Since leaving the marital home a couple of years ago, I have made great strides towards economic self-sufficiency as well as the mental and emotional work of flying solo (I admit, I still have my bad days) but what I am realizing is that I now live in a world rife with the minefields of casual sexual racism. The type of racism that doesn’t immediately show its hand but when it does, it hurts worse than any random N-bomb dropped from the mouth of an idiot in a car rolling past you.

At a certain point in the new life-after-marriage adventures, that dating thing comes up. For some folks, they jump immediately into dating and for others, it takes a while. It took me a while; frankly, I still needed to remember to buy toilet paper and garbage bags for the longest time…tasks that had previously belonged to the co-parent. So I already had my plate full without adding a helping of find-romance to it. Needless to say, the juggling of my professional and personal life along with child schedules in the same year that my eldest kid decided to get married and have a baby meant that my first years sans a life partner was not really about dating.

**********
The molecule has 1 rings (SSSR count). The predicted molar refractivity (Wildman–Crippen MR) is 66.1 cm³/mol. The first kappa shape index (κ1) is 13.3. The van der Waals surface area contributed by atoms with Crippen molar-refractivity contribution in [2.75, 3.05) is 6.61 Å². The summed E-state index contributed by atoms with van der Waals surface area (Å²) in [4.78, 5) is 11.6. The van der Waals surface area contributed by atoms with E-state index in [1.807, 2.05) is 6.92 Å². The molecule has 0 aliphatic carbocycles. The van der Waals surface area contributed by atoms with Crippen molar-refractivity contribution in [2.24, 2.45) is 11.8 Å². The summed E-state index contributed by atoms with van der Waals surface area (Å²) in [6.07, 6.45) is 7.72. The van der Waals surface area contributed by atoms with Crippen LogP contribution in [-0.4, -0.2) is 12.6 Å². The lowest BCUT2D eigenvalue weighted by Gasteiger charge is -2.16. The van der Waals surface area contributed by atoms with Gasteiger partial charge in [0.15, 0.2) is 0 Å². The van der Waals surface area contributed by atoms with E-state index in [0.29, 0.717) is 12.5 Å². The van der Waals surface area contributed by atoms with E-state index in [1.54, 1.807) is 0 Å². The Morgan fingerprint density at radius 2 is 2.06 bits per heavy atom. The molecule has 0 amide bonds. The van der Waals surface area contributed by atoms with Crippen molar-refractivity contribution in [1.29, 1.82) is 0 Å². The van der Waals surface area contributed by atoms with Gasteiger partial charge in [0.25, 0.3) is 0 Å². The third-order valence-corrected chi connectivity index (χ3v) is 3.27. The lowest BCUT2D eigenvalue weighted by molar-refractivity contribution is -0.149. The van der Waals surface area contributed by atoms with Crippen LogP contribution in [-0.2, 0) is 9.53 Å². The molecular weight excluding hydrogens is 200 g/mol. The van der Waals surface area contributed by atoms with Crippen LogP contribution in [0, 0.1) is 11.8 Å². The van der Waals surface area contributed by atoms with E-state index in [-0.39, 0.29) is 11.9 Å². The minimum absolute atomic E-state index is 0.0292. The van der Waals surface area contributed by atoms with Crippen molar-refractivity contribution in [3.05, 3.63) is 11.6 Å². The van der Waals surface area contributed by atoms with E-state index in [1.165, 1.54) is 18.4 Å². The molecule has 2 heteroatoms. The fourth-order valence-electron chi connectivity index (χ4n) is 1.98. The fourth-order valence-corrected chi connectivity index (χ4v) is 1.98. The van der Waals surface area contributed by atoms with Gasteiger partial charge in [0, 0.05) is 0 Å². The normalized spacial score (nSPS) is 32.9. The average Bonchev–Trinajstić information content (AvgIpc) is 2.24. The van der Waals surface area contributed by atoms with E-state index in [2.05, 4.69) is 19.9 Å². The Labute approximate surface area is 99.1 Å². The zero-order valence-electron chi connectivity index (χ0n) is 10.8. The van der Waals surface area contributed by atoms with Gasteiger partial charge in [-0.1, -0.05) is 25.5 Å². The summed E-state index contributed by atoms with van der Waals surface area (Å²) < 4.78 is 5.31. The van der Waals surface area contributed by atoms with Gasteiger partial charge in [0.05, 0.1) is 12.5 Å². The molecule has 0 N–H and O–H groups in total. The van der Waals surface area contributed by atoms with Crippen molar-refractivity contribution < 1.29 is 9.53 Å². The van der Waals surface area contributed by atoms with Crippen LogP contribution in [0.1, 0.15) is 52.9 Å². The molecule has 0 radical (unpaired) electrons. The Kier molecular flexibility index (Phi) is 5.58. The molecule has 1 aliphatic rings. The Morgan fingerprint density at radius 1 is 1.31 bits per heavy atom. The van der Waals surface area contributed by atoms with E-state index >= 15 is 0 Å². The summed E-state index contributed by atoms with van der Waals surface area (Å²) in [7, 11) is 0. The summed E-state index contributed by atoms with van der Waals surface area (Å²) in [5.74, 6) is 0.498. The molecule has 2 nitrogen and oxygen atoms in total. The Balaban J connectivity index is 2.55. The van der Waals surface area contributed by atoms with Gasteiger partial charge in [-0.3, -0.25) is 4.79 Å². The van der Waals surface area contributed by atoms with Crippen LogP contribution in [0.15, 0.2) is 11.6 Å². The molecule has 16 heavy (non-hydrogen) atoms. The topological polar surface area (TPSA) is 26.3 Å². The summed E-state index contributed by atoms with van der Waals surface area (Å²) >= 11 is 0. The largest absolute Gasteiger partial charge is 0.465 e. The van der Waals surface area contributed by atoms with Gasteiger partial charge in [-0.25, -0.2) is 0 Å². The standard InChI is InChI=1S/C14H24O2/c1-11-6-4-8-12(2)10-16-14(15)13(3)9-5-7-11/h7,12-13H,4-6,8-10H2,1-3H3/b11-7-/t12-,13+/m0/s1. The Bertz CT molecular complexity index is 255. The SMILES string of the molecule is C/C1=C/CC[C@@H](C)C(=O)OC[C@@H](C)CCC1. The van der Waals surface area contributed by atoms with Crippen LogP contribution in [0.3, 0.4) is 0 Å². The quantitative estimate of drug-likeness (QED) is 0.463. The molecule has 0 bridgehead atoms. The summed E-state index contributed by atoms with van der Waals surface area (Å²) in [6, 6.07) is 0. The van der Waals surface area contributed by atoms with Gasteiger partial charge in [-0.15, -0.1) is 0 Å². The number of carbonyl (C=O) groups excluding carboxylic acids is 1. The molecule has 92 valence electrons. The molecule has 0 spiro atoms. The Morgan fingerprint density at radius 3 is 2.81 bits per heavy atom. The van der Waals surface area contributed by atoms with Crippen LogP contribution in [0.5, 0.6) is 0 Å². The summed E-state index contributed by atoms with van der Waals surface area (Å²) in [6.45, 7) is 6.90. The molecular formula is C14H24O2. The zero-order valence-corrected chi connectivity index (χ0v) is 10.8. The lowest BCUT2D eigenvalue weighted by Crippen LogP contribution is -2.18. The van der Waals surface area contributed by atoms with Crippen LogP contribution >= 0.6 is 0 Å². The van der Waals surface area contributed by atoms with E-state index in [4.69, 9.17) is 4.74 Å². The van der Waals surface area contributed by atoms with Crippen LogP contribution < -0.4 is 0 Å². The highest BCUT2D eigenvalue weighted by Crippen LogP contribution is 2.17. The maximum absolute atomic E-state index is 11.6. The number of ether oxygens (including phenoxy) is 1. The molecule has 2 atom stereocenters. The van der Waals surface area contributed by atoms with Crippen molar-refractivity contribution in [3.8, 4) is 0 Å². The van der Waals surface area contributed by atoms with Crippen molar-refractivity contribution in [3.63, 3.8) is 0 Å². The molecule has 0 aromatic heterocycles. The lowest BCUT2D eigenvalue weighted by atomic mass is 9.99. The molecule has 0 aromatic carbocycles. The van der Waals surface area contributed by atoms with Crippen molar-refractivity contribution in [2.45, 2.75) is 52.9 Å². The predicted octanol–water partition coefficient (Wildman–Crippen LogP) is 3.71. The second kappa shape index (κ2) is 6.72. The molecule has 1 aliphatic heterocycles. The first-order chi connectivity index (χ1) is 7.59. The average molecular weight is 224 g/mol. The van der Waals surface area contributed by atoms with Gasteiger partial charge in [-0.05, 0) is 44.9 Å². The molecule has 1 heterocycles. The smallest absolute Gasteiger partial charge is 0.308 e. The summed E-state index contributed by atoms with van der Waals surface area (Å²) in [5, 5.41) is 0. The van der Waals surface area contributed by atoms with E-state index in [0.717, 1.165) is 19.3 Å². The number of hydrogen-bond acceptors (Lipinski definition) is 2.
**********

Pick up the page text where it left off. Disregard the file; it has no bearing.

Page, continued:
However, at a certain point, the inner woman inklings started and, well, a woman has got to do what a woman has got to do and thanks to technology and chance, I ended up in my first post-marriage relationship. It was a good pairing but our lives have taken us on different paths and several months ago, the decision was made to put the relationship on indefinite hiatus. That first post-marriage relationship was what I needed to rediscover myself as a woman, to feel comfortable in my skin and frankly get my ass back in the game instead of in my bag of Cheetos and bottle of wine.